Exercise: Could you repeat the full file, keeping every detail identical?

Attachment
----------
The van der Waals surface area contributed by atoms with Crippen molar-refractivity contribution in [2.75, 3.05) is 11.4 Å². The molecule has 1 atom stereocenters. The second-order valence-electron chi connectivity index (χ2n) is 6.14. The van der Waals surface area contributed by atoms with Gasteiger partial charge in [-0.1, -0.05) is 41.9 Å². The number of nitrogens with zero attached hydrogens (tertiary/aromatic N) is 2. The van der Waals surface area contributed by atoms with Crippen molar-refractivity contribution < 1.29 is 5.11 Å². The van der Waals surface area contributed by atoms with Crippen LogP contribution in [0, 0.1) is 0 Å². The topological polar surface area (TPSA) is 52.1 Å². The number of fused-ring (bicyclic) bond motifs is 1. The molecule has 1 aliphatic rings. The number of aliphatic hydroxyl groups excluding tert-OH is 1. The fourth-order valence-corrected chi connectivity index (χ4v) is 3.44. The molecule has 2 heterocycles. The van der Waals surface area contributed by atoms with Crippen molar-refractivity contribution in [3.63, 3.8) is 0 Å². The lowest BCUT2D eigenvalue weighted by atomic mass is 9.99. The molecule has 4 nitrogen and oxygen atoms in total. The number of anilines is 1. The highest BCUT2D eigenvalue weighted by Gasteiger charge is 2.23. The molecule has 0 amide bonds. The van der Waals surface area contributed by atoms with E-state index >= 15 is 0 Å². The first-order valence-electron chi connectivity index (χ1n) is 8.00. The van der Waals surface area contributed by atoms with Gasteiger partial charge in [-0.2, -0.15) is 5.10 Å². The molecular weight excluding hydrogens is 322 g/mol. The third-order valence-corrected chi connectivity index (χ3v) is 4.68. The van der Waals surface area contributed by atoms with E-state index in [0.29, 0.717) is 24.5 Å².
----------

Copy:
The van der Waals surface area contributed by atoms with Crippen molar-refractivity contribution in [2.75, 3.05) is 11.4 Å². The molecule has 1 atom stereocenters. The second-order valence-electron chi connectivity index (χ2n) is 6.14. The van der Waals surface area contributed by atoms with Gasteiger partial charge in [-0.1, -0.05) is 41.9 Å². The number of nitrogens with zero attached hydrogens (tertiary/aromatic N) is 2. The van der Waals surface area contributed by atoms with Crippen molar-refractivity contribution < 1.29 is 5.11 Å². The van der Waals surface area contributed by atoms with Crippen LogP contribution in [0, 0.1) is 0 Å². The topological polar surface area (TPSA) is 52.1 Å². The number of fused-ring (bicyclic) bond motifs is 1. The molecule has 1 aliphatic rings. The number of aliphatic hydroxyl groups excluding tert-OH is 1. The fourth-order valence-corrected chi connectivity index (χ4v) is 3.44. The molecule has 2 heterocycles. The van der Waals surface area contributed by atoms with Crippen molar-refractivity contribution in [3.63, 3.8) is 0 Å². The lowest BCUT2D eigenvalue weighted by atomic mass is 9.99. The molecule has 4 nitrogen and oxygen atoms in total. The number of anilines is 1. The highest BCUT2D eigenvalue weighted by Gasteiger charge is 2.23. The molecule has 0 amide bonds. The van der Waals surface area contributed by atoms with E-state index >= 15 is 0 Å². The first-order valence-electron chi connectivity index (χ1n) is 8.00. The van der Waals surface area contributed by atoms with Gasteiger partial charge in [-0.2, -0.15) is 5.10 Å². The molecular weight excluding hydrogens is 322 g/mol. The third-order valence-corrected chi connectivity index (χ3v) is 4.68. The van der Waals surface area contributed by atoms with E-state index in [0.29, 0.717) is 24.5 Å².